Refugee centers in New York face funding crisis
A group of upstate lawmakers are asking the state to step in and fund refugee resettlement programs, that they say have been caught up in President Trump’s travel ban and the resulting chaos.
The federal government funds refugee resettlement centers, located in cities in upstate New York. But, under the rules, the money for staff is based on the number of refugees coming in. When President Trump’s travel ban briefly froze the entry of refugees from the seven majority Muslim countries, the funding for the resettlement centers dried up too.
Assemblyman Sean Ryan is from the Buffalo area, where 1800 refugees resettled in 2016. He says the ban sent “shock waves” through New York’s refugee resettlement system, and that people already in the US still need the vital services.
“Without funding, the agencies wouldn’t be able to service the refugees who have already come to New York or are currently being resettled,” Ryan said.
Ryan was joined by lawmakers representing Rochester, Utica and Albany. They are asking the state to step in to bridge the gap and provide $12 million dollars for the centers to keep helping people who have newly arrived in New York. They say there have already been layoffs of resettlement workers. The Mohawk Valley Resource Center for Refugees has let go of six employees.
Jill Peckinpaw is with the Albany branch of the US Committee on Refugees and Immigrants. She says the work involves everything from locating an apartment so those getting off the plane have a place to live, to simple, everyday life, everything for how to use the coin operated washer at the laundromat, to how to get on a bus.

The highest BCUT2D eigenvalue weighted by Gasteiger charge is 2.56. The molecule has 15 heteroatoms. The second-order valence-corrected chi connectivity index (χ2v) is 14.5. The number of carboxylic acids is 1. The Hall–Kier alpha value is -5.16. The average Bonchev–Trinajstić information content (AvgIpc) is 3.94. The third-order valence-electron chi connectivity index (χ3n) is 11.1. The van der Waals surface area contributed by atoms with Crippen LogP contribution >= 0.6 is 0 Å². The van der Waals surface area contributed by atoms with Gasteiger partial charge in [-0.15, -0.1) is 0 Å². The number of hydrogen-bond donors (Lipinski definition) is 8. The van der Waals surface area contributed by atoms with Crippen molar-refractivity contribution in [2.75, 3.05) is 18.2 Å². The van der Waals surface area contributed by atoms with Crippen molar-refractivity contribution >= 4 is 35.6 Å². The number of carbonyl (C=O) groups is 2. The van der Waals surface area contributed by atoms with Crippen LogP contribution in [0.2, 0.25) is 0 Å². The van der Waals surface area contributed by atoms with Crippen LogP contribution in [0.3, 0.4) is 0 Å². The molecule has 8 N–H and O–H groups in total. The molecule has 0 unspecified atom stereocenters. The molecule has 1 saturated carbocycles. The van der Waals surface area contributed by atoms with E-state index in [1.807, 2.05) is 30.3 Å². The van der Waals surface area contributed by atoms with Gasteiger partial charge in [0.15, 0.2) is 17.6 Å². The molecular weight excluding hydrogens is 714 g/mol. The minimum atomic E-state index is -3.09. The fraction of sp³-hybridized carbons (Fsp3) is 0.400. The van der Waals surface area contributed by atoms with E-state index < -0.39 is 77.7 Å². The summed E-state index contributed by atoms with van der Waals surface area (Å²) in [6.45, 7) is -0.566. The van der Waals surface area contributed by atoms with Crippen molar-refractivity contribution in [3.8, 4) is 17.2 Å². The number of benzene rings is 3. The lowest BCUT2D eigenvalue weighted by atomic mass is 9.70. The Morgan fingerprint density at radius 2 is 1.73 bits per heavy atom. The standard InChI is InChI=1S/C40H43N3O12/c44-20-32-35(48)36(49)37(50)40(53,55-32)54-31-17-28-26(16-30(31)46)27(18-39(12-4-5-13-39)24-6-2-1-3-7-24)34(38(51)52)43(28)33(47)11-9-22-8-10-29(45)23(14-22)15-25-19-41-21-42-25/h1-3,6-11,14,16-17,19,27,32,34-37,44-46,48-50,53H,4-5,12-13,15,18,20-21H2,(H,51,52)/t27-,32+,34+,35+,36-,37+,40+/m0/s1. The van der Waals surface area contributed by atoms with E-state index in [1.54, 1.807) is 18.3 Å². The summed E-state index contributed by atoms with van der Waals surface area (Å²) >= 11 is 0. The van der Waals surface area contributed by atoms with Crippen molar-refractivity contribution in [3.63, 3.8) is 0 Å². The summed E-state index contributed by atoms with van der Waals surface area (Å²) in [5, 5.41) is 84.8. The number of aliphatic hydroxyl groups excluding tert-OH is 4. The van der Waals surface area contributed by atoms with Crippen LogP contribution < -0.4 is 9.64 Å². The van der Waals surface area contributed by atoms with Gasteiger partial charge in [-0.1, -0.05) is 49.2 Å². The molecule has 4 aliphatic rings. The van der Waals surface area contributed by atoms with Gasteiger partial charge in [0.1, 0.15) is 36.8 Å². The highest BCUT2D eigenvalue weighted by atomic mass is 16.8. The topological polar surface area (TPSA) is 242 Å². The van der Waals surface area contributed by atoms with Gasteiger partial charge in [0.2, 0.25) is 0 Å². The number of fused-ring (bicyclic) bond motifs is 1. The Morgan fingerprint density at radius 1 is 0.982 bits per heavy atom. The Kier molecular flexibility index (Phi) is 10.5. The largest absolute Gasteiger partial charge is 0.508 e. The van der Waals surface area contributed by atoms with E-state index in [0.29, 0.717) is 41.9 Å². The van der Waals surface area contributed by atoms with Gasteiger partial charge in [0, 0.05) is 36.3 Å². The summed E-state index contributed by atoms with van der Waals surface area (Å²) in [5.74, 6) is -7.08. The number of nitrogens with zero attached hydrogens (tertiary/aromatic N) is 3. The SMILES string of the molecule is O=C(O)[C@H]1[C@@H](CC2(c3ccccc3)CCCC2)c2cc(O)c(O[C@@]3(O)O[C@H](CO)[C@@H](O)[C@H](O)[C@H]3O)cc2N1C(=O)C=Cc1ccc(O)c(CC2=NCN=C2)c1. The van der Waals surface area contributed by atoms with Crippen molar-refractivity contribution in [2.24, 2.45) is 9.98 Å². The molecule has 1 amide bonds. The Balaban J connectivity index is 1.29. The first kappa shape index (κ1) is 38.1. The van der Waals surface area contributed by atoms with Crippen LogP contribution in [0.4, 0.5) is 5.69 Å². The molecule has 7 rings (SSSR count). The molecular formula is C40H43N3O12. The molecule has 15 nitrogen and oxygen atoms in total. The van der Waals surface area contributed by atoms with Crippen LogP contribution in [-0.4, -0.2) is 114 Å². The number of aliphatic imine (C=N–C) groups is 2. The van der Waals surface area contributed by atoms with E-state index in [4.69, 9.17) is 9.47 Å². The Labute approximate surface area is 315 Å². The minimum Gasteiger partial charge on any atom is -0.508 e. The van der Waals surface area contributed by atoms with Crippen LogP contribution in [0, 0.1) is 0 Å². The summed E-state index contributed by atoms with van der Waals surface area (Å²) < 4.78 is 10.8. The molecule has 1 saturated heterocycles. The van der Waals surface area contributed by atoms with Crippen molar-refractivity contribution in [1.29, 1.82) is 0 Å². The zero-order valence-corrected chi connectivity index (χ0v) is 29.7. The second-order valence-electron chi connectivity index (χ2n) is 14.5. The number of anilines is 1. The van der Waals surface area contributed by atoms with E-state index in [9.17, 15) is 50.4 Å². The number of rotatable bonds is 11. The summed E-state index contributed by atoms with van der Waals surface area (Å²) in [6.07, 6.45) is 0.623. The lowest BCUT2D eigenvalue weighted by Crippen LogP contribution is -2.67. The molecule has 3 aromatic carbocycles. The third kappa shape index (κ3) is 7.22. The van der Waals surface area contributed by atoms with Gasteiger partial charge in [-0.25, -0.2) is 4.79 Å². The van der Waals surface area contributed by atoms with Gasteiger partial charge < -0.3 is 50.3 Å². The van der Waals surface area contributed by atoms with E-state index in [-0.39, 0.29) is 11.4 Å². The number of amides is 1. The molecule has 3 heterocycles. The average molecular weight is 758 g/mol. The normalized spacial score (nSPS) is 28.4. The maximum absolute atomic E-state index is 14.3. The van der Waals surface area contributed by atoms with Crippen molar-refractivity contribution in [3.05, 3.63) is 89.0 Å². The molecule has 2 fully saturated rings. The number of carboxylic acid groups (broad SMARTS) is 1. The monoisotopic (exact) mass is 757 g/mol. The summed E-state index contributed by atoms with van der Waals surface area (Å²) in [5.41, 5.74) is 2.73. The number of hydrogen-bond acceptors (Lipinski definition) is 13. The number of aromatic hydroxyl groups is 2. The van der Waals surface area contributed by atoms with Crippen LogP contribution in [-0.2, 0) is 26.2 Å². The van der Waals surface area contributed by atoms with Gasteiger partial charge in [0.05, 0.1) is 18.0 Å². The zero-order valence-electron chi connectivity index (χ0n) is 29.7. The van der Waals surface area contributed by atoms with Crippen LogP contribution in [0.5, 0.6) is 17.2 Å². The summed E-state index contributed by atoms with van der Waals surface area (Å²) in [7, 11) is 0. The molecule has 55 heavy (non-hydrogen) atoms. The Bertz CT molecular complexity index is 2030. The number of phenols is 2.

Assemblyman Anthony Brindisi of Utica says New York owes a debt to its most recent refugees. He says the 15,000 or so who have resettled in his city in the past several years have “revitalized” whole neighbors.
“Many upstate cities would be an empty shell if it wasn’t for our refugee and immigrant comminutes,” Brindisi said.
Even though the President’s executive order on the travel ban has been stayed by the federal appeals court, Assemblyman Ryan says the flow of people settling in New York has not resumed in full, and the future is very uncertain.
“The light switch didn’t just turn back on,” said Ryan. “It’s a multi-week process to get you from a displaced person camp in Thailand into America.”
The gap in the settlement programs impacts upstate, because the federal government decides where to send the refugees, and has determined that New York City and other downstate areas were just too expensive.
The lawmakers say the refugees are fully documented, and that many have spent years in refugee camps while they were vetted to come to the US.
The legislators, all Assembly Democrats, say Assembly Speaker Carl Heastie is supportive of their plan, but it has to also pass the state Senate, which is led by a coalition of Republicans and break away Democrats. And so far, they have not taken a position.